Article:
In a Fastweb survey
of high school and college students about preferred holiday gifts,
more than half of the respondents said that they were hoping for money
But asking for money is awkward. It feels like begging. Most people are
uncomfortable asking for money, even for a good purpose.
Asking for gifts of money is taboo in the United States. Americans
are taught as young children to think of it as tacky and vulgar. This
is not necessarily so in other countries and cultures, where gifts of
cash are often considered to be in good taste.
However, the need to save for college is becoming increasingly
important as need-based grants fail to keep pace with increases in
college costs. Some parents can't save enough on their own. This is
starting to break down the barriers against asking friends and family
The only way to get a cash gift to a child's college savings
plan is to ask. If you don't ask, you definitely won't get anything.
There is no shame in asking. It is better for the child to get
something of lasting value, like a college education, than to get a
toy which will hold his or her interest for a short period of time
before being abandoned. Children often have too many toys that just
gather dust. Still, one shouldn't cut out the material gifts entirely,
especially with younger children who have not yet learned the benefits
of delayed gratification. Parents should still provide a few
token toys. (An added benefit of getting cash gifts is that gifts from
the child's parents won't be upstaged by a rich relative.)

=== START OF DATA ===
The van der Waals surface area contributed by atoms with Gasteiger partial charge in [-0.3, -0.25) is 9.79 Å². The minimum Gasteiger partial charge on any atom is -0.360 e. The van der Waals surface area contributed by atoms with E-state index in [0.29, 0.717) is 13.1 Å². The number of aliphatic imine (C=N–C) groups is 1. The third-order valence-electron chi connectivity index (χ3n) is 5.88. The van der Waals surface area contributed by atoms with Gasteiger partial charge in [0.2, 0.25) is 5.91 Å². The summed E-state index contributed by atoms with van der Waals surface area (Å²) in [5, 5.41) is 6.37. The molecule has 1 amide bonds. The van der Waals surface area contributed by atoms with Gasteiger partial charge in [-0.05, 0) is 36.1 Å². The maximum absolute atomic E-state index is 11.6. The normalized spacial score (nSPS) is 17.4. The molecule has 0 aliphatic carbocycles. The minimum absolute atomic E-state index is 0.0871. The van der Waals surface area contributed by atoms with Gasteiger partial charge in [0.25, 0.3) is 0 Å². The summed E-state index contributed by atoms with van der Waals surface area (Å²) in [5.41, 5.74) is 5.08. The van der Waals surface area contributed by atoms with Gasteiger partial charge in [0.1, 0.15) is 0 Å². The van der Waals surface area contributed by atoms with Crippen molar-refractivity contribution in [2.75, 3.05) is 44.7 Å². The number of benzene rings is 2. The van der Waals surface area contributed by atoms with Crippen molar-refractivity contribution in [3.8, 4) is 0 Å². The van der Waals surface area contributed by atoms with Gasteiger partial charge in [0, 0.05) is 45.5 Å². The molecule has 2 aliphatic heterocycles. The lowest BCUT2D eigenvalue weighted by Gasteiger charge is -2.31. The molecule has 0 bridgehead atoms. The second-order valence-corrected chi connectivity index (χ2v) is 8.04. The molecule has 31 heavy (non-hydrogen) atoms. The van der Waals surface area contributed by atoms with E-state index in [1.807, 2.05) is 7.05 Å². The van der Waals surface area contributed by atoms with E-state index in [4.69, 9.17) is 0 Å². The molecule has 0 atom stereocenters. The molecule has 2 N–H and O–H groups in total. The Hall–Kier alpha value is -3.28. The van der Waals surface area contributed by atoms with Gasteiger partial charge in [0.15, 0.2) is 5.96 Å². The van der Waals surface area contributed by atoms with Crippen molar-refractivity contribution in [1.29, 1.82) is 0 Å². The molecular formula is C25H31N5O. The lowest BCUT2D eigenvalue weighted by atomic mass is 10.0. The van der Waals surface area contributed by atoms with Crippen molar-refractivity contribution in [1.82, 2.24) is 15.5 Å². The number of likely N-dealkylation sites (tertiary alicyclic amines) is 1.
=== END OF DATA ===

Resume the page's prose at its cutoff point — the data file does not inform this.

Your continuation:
Contributions to the child's college savings plan can substitute for
tangible gifts at all of the usual gift-giving opportunities, such as
birthdays, holidays, religious celebrations, graduation and other
milestones. There are also new occasions for giving the gift of
college, such as during the celebration of college savings month in
It is best to give people a choice between traditional material gifts
and money. Some people prefer to give a material gift instead of
money. Many people prefer to give money, because it is much easier and
more convenient than shopping for a material gift that might not be
appreciated anyway. If the occasion is one for which a gift registry
is common, such as a baby shower, choose a gift registry that lets you
list college savings cash as an option. Giving friends and family a
choice of several options helps alleviate the awkwardness that comes
with asking for money.
Another possibility is to give the giver a choice between making a
donation to a tax deductible charity or contributing to the child's
college savings plan. Mentioning a charity makes the request for
college savings cash seem less selfish.
If the child receives an unwanted material gift, his or her parents
could return the present to the store for store credit. They can then
use the store credit to buy something they need and contribute
an equivalent amount of money to the child's college savings plan. An
unwanted gift can also be sold on eBay to raise money for the child's
college savings plan.